Gaudy Night by Dorothy Sayers

As I’ve said numerous times before, I love Lord Peter Wimsey. He’s funny, a brilliant detective, and he peppers his speech with Shakespearan quotations the way I pepper mine with Simpsons quotes. He can always amuse and amaze me, but up until this point, that was extent of my fascination. Before I read Gaudy Night, I had always thought of Lord Peter mainly as an amusing, almost caricature detective. I had thought of him, simply, as a character. After Gaudy Night, however, I can’t think of him this way anymore. For the first time since reading Strong Poison, I see Lord Peter as a human being. For the first time, Dorothy Sayers has presented him as a man, with hopes and fears and weaknesses and emotions. For the first time, Lord Peter is off his pedestal and I’m looking him straight in the eye, and it is wonderful.

I’m already a hefty paragraph into this review and I haven’t even mentioned the mystery aspect of this story. It is, technically, a detective novel, but like so many other Sayers novels (but this one in particular), the mystery is really more of a subplot. In case you really care, here’s my one-sentence plot encapsulation: Harriet Vane returns to her alma mater at Oxford (one of the few women’s colleges at the time, btw) to help figure out who’s been playing harmful pranks on the scholars there, and she enlists Lord Peter’s help.

That’s the whole mystery: who’s been leaving insulting notes around Oxford? If that’s all you knew about the book, you’d probably be wondering how that could possibly take 500 pages. Simple answer: it doesn’t. All together, I would estimate that the actual mystery-solving only accounts for about 200 pages of the entire book. All the rest is about Harriet and Peter. If you don’t see how that could possibly be interesting, you obviously haven’t read Strong Poison. If you have, and still think 300 pages about Harriet and Peter working out their complicated and fascinating relationship would be interesting, you need to read Strong Poison again and pay attention this time.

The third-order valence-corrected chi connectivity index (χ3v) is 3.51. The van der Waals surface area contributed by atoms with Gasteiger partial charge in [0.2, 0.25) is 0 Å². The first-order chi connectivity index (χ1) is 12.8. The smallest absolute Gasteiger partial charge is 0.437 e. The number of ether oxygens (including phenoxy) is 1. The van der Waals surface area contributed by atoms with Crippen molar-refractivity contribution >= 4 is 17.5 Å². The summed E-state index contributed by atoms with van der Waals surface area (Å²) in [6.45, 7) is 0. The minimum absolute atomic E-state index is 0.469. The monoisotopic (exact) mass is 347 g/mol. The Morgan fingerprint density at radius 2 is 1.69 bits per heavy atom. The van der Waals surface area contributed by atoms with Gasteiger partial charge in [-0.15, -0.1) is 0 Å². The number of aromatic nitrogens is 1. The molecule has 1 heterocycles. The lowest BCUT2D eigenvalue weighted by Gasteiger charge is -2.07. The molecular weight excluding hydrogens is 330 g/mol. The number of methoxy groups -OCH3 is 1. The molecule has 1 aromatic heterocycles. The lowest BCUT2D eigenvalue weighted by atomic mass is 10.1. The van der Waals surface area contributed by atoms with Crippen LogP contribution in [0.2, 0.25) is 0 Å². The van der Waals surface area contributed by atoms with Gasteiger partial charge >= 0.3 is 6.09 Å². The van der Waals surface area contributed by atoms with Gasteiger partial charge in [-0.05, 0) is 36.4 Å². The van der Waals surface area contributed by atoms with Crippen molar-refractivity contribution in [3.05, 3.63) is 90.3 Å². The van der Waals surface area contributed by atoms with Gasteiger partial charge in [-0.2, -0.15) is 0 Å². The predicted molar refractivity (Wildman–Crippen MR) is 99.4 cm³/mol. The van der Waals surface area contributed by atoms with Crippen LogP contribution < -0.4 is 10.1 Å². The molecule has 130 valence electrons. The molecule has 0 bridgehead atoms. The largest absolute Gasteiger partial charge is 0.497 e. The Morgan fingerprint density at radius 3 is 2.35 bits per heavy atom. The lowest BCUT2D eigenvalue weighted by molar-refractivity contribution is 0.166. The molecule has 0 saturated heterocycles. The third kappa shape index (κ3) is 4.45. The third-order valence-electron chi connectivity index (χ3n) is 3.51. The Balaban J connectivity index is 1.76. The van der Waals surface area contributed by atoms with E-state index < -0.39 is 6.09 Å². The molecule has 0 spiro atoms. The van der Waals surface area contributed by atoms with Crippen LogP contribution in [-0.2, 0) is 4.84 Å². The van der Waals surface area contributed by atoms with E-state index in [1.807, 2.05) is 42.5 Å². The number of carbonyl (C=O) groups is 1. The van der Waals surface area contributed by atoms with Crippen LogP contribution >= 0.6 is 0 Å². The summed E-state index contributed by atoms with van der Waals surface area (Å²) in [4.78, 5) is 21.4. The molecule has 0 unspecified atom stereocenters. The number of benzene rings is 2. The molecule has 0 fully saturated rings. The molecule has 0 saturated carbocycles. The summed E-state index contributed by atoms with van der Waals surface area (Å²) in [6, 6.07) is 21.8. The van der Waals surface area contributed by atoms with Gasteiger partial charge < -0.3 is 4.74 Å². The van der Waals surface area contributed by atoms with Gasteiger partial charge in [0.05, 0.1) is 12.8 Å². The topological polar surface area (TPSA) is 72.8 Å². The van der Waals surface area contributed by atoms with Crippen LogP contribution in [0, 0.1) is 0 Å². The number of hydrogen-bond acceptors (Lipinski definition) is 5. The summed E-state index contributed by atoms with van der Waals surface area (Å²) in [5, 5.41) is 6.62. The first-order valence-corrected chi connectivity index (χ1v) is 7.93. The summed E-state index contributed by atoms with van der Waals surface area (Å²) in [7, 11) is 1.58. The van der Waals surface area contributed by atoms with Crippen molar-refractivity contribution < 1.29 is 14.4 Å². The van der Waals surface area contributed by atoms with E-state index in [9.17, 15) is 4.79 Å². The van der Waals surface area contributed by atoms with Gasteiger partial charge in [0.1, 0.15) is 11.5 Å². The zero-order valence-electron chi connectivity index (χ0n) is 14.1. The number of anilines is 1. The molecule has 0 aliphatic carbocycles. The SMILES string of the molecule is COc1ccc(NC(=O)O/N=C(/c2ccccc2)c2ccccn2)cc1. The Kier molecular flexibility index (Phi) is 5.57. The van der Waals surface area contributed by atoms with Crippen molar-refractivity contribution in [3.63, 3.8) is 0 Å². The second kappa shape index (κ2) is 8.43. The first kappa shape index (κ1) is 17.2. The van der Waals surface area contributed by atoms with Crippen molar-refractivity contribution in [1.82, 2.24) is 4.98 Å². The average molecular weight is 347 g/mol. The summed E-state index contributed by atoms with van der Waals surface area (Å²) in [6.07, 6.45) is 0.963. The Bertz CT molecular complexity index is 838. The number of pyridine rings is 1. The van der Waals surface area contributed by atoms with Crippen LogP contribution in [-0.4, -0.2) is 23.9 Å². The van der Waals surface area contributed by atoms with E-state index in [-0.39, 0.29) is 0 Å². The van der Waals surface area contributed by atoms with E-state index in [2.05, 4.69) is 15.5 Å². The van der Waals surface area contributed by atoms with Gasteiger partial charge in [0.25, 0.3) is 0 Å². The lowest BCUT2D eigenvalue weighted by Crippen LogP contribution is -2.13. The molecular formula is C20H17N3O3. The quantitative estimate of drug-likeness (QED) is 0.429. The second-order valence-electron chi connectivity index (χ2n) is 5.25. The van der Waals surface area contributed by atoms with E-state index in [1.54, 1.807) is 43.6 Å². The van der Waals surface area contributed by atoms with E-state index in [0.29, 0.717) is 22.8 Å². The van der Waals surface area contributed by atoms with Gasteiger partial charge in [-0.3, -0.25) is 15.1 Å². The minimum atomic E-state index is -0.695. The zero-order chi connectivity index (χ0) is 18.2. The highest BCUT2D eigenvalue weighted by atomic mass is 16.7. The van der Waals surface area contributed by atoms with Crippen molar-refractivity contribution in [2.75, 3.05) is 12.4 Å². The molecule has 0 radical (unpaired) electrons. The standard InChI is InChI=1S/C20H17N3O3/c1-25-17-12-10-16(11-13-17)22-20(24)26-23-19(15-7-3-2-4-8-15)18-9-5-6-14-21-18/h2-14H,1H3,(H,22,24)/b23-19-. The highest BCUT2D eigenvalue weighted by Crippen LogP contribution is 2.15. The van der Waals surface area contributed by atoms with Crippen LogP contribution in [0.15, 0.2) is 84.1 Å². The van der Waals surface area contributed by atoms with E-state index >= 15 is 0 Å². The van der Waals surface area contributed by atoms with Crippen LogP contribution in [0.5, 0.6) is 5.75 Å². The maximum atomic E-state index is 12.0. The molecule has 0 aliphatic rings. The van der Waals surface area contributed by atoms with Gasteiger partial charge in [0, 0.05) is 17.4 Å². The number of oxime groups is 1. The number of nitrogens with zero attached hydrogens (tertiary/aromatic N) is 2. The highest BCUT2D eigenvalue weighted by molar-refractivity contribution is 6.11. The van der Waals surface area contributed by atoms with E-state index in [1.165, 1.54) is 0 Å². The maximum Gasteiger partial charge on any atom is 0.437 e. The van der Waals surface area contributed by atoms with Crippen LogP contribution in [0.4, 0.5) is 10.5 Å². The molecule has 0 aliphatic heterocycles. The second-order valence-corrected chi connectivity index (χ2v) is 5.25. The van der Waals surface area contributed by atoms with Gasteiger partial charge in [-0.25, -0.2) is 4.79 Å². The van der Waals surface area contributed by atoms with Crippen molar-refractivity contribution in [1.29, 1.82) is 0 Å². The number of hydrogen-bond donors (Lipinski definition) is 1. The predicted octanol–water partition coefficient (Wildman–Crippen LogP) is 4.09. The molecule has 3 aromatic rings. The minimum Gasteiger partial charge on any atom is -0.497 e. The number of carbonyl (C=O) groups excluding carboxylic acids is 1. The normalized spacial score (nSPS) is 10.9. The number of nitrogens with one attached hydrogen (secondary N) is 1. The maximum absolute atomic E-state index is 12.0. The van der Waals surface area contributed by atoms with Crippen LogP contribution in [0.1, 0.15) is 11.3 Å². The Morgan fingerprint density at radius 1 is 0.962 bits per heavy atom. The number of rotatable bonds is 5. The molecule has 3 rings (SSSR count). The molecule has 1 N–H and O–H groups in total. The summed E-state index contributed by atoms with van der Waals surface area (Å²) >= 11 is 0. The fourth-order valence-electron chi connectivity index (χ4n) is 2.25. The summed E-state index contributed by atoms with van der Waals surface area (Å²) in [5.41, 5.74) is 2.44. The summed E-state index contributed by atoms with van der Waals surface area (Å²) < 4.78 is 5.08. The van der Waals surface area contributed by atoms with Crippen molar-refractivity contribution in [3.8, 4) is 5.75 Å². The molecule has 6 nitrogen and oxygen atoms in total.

In fact, I almost wish I had read more of the Harriet and Peter stories before I read this one – I know there are other novels where they interact, and I think I should read those, then read Gaudy Night again just to fully appreciate how far these two incredible characters have gone in order to reach this point.

In conclusion: Harriet Vane and Peter Wimsey are the best detectives ever created, and I will fight any Holmes/Watson fanboys who say otherwise.

PS: The last two lines in the book are in Latin, and (without spoilers) I now know what the translation is. The lines are, “does it please you, Professor?” “It pleases” which is a paraphrasing of the degree-granting ceremony at Oxford, and therefore is just too perfect for words.
Verdict: five out of five stars


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